That would have been so ez. It was on an adjustable shaft to deal with meshing with an imperial or metric ratio change gear. I could have been a bit sloppy and it would have worked.
Instead they paid too much for a custom gear.
Wes
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yes... Thanks a lot... The air has cleared and it is apparent that getting rid of this stuff would be a major mistake.
Does anyone know of some company selling this stuff that has a good PDF catalog that explains their selection. McMaster is a page with involute cutters, but it is not very detaled.
i
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On Sat, 27 Jun 2009 22:28:24 -0500, Ignoramus16724

You need the whole skippie.
see (Amazon.com product link shortened)46160782&sr=8-1
for free see http://metalworking.com/Dropbox/NAVY-repairmans-manual-Chapter14.pdf
Unka' George [George McDuffee] ------------------------------------------- He that will not apply new remedies, must expect new evils: for Time is the greatest innovator: and if Time, of course, alter things to the worse, and wisdom and counsel shall not alter them to the better, what shall be the end?
Francis Bacon (1561-1626), English philosopher, essayist, statesman. Essays, "Of Innovations" (1597-1625).
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That chapter is a keeper. Thanks a lot. I will read that and the Law book.
Now that I think about it, being able to make gears, would also enable me to make fun toys for kids.
i
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On Sat, 27 Jun 2009 22:28:24 -0500, Ignoramus16724

Machinerys Handbook Cheers,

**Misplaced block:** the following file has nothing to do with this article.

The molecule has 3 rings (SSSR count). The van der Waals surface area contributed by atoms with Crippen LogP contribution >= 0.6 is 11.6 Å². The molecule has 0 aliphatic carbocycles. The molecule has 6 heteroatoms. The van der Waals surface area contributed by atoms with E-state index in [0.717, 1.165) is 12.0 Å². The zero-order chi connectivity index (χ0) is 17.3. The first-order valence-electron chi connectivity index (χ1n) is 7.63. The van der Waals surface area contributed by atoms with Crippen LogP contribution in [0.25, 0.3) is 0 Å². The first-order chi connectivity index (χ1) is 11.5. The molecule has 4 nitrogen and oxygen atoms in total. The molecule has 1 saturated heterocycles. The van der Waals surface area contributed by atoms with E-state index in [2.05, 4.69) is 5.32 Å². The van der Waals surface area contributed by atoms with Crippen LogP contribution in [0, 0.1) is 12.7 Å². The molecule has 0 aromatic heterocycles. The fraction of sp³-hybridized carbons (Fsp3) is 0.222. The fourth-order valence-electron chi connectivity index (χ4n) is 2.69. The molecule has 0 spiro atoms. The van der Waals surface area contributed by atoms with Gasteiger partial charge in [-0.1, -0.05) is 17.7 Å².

Bruce (bruceinbangkokatgmaildotcom)
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On Sat, 27 Jun 2009 22:28:24 -0500, Ignoramus16724
<snip>

You might find these old books of interest too:
"Hobs and gear hobbing (c1914)" by John Edgar"
http://www.archive.org/details/hobsgearhobbing00edgarich
"Examples of machine shop practice (c1910)- Cutting Bevel Gears with a Rotary Cutter " by Howard Parker Fairfield"
http://www.archive.org/details/examplesofmachin00fairrich
--
Leon Fisk
Grand Rapids MI/Zone 5b
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I know a guy that makes gears and all sorts of wild stuff. He does a fair amount of stuff for the commercial marine business and large power this and that is normal. Winches and drive gears.
My wife knows his wife very well.
Martin
Ignoramus16724 wrote:

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On Jun 27, 8:00pm, Ignoramus16724 <ignoramus16...@NOSPAM. 16724.invalid> wrote:> In relation to this, I want to ask if anyone in this newsgroup, ever

Incidently for those with worm gear driven band saws, Boston Gear recommends synthetic gear oil for their worm gear reduction boxes. It used to be Mobil 634. But things change.